The statistical analyses were performed using Statistical Package for the Social Sciences (SPSS) 16.0 statistical software package. All continuous variables were expressed as mean ± standard deviation with the ranges and discrete variables as frequencies and percentages. Comparisons of the discrete variables were made by chi-square test or Fisher's Exact test where appropriate. The survival, freedom from recurrence and reoperation analyses was made with Kaplan Meier analysis. Logistic regression analyses were performed for the factors affecting early and late mortality, recurrence and reoperation.
The independent variables for in hospital mortality, recurrence and reoperation were concomitant non-aortic procedure, previous cardiac surgery, septic emboli, preoperative fever, preoperative renal dysfunction, congestive heart failure, PPL, culture-negative endocarditis, operation during active phase, PVE, aortic annular involvement, mitral valve involvement, valvular destruction, emergency operation, postoperative heart block, postoperative renal dysfunction, postoperative fever and low cardiac output (LCO).
The independent variables for late mortality were previous cardiac surgery, septic emboli, preoperative renal dysfunction, congestive heart failure, culture-negative endocarditis, and left ventricular dysfunction, operation during active phase of infection, aortic annular involvement, mitral valve involvement, emergency operation, postoperative heart block, postoperative fever, PVE, recurrence and reoperation. Age and gender adjustments were made. The survival comparisons were made with log-rank test. P values less than 0.05 were accepted as statistically significant differences.
Twenty-seven (15.5%) patients had in-hospital mortality. Fourteen were female and 11 had PVE. The reasons for mortality are outlined in Table 4. Emergency operation (OR=4.40; 95% CI: 1.68-11.51; P=0.003), postoperative LCO (OR=1.19; 95% CI: 1.78-76.92; P=0.011), postoperative renal failure (OR=7.52; 95% CI: 1.22-45.45; P=0.030) and female gender (OR=5.62; 95% CI: 1.28-25.00; P=0.022) were associated with in hospital mortality in regression analysis.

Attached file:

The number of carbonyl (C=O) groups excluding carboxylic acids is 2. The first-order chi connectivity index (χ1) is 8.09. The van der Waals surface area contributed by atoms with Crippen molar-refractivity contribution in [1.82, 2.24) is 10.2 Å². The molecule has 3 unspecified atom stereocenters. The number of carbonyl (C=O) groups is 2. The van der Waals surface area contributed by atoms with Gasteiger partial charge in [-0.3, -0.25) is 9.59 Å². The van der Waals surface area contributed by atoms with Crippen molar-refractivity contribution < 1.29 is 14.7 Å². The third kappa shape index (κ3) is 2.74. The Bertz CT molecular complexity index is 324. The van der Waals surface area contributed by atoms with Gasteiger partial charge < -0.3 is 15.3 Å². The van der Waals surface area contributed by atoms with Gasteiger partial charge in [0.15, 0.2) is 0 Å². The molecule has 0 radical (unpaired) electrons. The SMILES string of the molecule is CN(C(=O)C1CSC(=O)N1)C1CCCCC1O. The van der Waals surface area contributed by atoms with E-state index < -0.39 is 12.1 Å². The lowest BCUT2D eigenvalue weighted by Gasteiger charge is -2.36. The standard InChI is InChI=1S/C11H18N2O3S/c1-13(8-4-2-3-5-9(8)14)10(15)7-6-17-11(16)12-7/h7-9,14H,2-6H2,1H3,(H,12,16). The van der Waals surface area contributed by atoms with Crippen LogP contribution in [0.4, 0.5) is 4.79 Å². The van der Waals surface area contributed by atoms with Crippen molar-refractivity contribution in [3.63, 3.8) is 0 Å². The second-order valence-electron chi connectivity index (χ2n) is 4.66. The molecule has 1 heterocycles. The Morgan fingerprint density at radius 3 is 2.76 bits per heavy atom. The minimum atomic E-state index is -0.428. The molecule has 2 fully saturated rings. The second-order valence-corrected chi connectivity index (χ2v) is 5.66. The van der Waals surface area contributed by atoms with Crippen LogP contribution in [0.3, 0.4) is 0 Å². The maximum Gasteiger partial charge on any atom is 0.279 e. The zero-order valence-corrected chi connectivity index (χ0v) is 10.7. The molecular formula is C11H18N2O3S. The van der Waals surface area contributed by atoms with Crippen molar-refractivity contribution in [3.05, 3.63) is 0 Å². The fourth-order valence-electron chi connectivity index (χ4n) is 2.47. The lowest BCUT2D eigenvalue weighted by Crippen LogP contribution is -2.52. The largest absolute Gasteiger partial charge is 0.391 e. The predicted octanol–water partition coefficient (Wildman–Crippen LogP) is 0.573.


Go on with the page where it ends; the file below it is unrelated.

Postoperative fever was found in 45 (25.9%) patients. Twenty-five (14.4%) patients had LCO and 18 cases in this group died in the postoperative follow-up. Complete heart block was present in 17 (9.8%) patients, but only four (2.3%) patients required permanent pacemaker implantation. Four of these patients had complete heart block preoperatively.
Three of these patients had PVE and 6 had aortic annular involvement. Five patients with postoperative heart block died in the early postoperative period. Renal dysfunction was present in 34 (19.5%) patients and 12 (6.9%) required dialysis. Pulmonary morbidity was present in 24 (13.8%) patients. Cerebrovascular events occurred in 8 (4.6%) patients. Seven of these cases underwent surgery in the active phase of infection. Septic central emboli were present in two cases preoperatively. Seventy-three (42%) patients had >2 morbidity postoperatively. Postoperative morbidity has been outlined in Table 5.